the move to custom xml

Seth W.Klein sk at
Tue Apr 8 14:56:01 PDT 2003

Alex Groenewoud <krisp at> wrote:
> Some months ago there was talk of converting the book to custom XML 
> to escape the horrors of DocBook.  As I suppose version 4.1 won't 
> be released until April 28th, now seems to be the ideal time to do 
> that conversion.  I guess Seth is all set to begin the attack.

Not really, i'm afraid. The issue for me is automation. To put it
bluntly, i wish (need, perhaps) to do things with my life besides
building LFS. Gerard's goals for the LFS project have explicitly
excluded automation and so i would be foolish to expend more than
a little effort on the LFS Book itself.

What about nALFS, you ask? I have used nALFS an was quite pleased
with it when i "discovered" it. After using it for a while i came to
these conclusions concerning the ALFS method:

1: It invents a new (XML) format for commands when we already have
   (ba)sh. This is not ideal because, not only does it save effort
   to use an existing tool where possible, but reinventing sh is
   unlikely to produce anything better since if there was anything
   better someone would have developed it in the last 30 years or so
   during which far brighter minds than ours have been using Unix sh.

2: It encourages ALFS processors to be large monolithic applications.
   The 35 years and counting of Unix use suggest that the typical
   Unix design involving small specialist tools written in whatever
   language is most suited and communicating via pipes and files is
   the wisest design to use unless it proves absolutely unsuited to
   a particular application.

I don't mean to say that XML and XSLT are useless. I have work done
right now. It stores all data (urls, commands, and documentation)
using XML as the container. I have these two features implemented:

1: New release checking. I've been doing this for months with line
   oriented data storage. I simply ported the data (currently about
   150 packages worth) to the XML storage, replaced a piece of awk
   with a piece of xsl, and modified the bash master script (which
   uses the filesystem for its database) to the new environment.

2: Source downloading. Again, i ported the data over, wrote a little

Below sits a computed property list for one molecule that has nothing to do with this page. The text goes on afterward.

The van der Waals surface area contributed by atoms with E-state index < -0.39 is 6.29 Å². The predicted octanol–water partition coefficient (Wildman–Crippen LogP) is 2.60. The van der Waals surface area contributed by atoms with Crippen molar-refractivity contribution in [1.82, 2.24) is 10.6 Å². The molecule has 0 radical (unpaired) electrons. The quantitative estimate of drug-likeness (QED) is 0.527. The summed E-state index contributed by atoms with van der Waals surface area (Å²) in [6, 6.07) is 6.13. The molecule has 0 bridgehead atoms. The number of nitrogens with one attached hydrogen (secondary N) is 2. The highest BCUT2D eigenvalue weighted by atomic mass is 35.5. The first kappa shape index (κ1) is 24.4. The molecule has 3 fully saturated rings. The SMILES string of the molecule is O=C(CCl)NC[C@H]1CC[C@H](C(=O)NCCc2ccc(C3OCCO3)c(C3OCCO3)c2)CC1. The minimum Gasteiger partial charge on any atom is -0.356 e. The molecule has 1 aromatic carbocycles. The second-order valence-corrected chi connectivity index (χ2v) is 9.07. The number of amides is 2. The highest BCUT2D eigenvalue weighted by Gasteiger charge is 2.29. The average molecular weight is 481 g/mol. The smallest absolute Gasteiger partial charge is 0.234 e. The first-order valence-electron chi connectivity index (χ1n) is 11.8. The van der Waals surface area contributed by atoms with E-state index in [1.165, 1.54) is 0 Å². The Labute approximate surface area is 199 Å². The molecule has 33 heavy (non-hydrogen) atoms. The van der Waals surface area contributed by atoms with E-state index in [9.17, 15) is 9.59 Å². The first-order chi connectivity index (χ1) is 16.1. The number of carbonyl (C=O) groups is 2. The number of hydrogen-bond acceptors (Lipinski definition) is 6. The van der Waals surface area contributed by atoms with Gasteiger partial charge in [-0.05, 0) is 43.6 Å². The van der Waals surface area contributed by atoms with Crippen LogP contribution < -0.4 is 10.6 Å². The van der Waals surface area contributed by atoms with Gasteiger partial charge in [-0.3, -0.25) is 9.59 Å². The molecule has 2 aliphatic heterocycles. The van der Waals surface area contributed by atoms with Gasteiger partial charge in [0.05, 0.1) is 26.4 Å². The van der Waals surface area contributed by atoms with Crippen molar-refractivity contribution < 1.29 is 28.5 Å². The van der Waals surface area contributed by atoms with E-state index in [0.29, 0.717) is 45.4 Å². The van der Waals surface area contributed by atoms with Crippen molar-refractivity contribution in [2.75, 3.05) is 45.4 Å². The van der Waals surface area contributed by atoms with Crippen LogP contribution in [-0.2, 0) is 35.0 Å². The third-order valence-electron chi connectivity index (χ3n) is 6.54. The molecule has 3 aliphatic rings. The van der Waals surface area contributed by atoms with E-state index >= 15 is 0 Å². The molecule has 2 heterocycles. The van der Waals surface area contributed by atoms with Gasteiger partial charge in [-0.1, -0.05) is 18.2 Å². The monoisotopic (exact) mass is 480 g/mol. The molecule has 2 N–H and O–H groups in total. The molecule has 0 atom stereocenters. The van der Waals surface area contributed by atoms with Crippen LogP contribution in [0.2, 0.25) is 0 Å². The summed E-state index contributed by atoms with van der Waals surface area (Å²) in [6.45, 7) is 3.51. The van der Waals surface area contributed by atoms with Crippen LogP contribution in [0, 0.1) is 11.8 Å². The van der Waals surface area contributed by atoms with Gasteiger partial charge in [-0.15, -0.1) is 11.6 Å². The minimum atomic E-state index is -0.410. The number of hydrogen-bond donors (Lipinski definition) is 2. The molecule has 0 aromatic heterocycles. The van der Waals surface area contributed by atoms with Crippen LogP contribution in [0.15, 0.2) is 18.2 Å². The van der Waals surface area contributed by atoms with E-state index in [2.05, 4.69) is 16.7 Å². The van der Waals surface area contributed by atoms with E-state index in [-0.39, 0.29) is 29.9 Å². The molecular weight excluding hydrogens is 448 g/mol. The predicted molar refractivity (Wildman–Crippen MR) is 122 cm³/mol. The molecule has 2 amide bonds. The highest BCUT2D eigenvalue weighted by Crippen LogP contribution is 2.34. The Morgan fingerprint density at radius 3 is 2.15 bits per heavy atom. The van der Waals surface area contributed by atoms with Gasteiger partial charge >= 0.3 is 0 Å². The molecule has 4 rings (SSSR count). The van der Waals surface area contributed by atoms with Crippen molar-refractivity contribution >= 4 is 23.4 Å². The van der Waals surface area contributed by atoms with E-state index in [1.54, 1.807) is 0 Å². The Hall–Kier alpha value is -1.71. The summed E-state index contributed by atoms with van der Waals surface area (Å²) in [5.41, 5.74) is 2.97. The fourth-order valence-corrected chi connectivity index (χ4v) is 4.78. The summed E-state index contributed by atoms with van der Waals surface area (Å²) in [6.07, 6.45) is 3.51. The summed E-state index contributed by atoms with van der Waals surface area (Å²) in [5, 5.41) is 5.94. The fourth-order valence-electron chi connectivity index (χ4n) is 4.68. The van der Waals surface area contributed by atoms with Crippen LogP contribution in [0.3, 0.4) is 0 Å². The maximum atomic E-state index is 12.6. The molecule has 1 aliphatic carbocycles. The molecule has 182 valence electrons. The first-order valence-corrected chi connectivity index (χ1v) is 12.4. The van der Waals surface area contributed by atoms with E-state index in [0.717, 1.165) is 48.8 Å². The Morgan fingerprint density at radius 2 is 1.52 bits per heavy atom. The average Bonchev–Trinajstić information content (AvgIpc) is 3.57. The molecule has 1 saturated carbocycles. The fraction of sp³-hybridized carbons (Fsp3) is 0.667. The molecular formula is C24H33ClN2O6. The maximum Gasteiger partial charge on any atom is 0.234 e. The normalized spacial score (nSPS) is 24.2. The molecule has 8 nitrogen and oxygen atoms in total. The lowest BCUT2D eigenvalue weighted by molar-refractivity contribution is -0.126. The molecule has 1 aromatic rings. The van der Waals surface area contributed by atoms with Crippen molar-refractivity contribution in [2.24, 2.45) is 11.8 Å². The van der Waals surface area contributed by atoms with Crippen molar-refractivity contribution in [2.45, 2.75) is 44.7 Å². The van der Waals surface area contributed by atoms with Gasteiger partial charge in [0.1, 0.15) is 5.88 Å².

xsl and awk, and now i could download all packages with:

   $ make download

   some other variations, including the one i actually use, are:

   $ make SOURCES=/var/cache/src sudown
   $ make DOWN_USER=lfs SOURCES=/tmp/src sudown
   $ make down glibc-2.2.2.tar.bz2

   And, of course, when there's a new release, i add the download
   instructions, rerun make , and it pulls down only the new file.

My next step is storing and extracting build commands. I will be able
to to do something like:

$ echo SOURCES=`pwd`/src >
$ echo PARTITION=/dev/hd6 >>
$ echo MOUNTPOINT=/mnt/tmp >>
$ make
xsltproc --xinclude --withstringparam want stage1 build.xsl index.xml
$ su - -c "sh `pwd`/"

Something which would be neat for new users would look like this:

$ make is_sane

which would extract and run a script that would attempt to compile
and run a static test program linked against ncurses. Although PLFS
may make this less useful.

If there is sufficient interest, i will see about releasing this

My one concern is the check script which hits once for
each package from there. I could see them getting quite argry with me
if 500 lfs-dev subscribers got home between 17:00 EDT and 18:00 PDT
and ran the thing. It would be even worse if a few thousand freshmeat
or slashdot readers got wind of it.

If someone can tell me that they'll never notice, i'll set my mind
at rest; otherwise i'll have to see about making the data available
another way and having the script print out a giant "don't use me"
instead of running.

Eventually, i would hope to expand the script to run unattended and
output to a mailinglist.

Seth W. Klein
sk at               
Maintainer, LFS FAQ   
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